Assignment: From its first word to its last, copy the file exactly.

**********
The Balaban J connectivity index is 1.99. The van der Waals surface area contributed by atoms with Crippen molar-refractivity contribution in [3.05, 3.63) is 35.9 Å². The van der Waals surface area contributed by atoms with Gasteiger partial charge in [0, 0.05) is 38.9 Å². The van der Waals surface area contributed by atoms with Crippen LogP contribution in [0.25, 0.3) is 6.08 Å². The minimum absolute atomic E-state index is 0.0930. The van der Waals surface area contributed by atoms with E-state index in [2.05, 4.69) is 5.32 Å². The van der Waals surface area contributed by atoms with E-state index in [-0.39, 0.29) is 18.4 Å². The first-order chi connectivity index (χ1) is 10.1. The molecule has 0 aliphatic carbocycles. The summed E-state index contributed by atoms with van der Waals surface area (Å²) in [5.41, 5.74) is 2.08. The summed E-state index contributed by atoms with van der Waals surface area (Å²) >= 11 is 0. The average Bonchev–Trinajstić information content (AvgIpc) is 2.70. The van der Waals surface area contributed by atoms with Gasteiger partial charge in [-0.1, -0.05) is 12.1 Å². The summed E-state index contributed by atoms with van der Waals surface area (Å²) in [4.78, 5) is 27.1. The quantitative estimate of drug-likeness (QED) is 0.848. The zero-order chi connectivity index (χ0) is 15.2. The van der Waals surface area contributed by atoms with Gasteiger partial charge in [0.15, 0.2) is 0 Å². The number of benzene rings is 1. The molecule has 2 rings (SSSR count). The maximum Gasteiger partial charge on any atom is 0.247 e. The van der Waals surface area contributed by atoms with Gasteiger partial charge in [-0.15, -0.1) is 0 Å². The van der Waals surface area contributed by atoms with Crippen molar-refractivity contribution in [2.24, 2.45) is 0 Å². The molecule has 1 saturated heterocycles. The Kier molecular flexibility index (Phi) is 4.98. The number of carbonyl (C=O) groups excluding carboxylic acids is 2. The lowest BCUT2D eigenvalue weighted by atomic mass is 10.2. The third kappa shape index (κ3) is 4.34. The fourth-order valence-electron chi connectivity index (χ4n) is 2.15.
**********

The Balaban J connectivity index is 1.99. The van der Waals surface area contributed by atoms with Crippen molar-refractivity contribution in [3.05, 3.63) is 35.9 Å². The van der Waals surface area contributed by atoms with Gasteiger partial charge in [0, 0.05) is 38.9 Å². The van der Waals surface area contributed by atoms with Crippen LogP contribution in [0.25, 0.3) is 6.08 Å². The minimum absolute atomic E-state index is 0.0930. The van der Waals surface area contributed by atoms with E-state index in [2.05, 4.69) is 5.32 Å². The van der Waals surface area contributed by atoms with E-state index in [-0.39, 0.29) is 18.4 Å². The first-order chi connectivity index (χ1) is 10.1. The molecule has 0 aliphatic carbocycles. The summed E-state index contributed by atoms with van der Waals surface area (Å²) in [5.41, 5.74) is 2.08. The summed E-state index contributed by atoms with van der Waals surface area (Å²) >= 11 is 0. The average Bonchev–Trinajstić information content (AvgIpc) is 2.70. The van der Waals surface area contributed by atoms with Gasteiger partial charge in [-0.1, -0.05) is 12.1 Å². The summed E-state index contributed by atoms with van der Waals surface area (Å²) in [4.78, 5) is 27.1. The quantitative estimate of drug-likeness (QED) is 0.848. The zero-order chi connectivity index (χ0) is 15.2. The van der Waals surface area contributed by atoms with Gasteiger partial charge in [0.15, 0.2) is 0 Å². The number of benzene rings is 1. The molecule has 2 rings (SSSR count). The maximum Gasteiger partial charge on any atom is 0.247 e. The van der Waals surface area contributed by atoms with Gasteiger partial charge in [-0.15, -0.1) is 0 Å². The van der Waals surface area contributed by atoms with Crippen molar-refractivity contribution in [2.24, 2.45) is 0 Å². The molecule has 1 saturated heterocycles. The Kier molecular flexibility index (Phi) is 4.98. The number of carbonyl (C=O) groups excluding carboxylic acids is 2. The lowest BCUT2D eigenvalue weighted by atomic mass is 10.2. The third kappa shape index (κ3) is 4.34. The fourth-order valence-electron chi connectivity index (χ4n) is 2.15.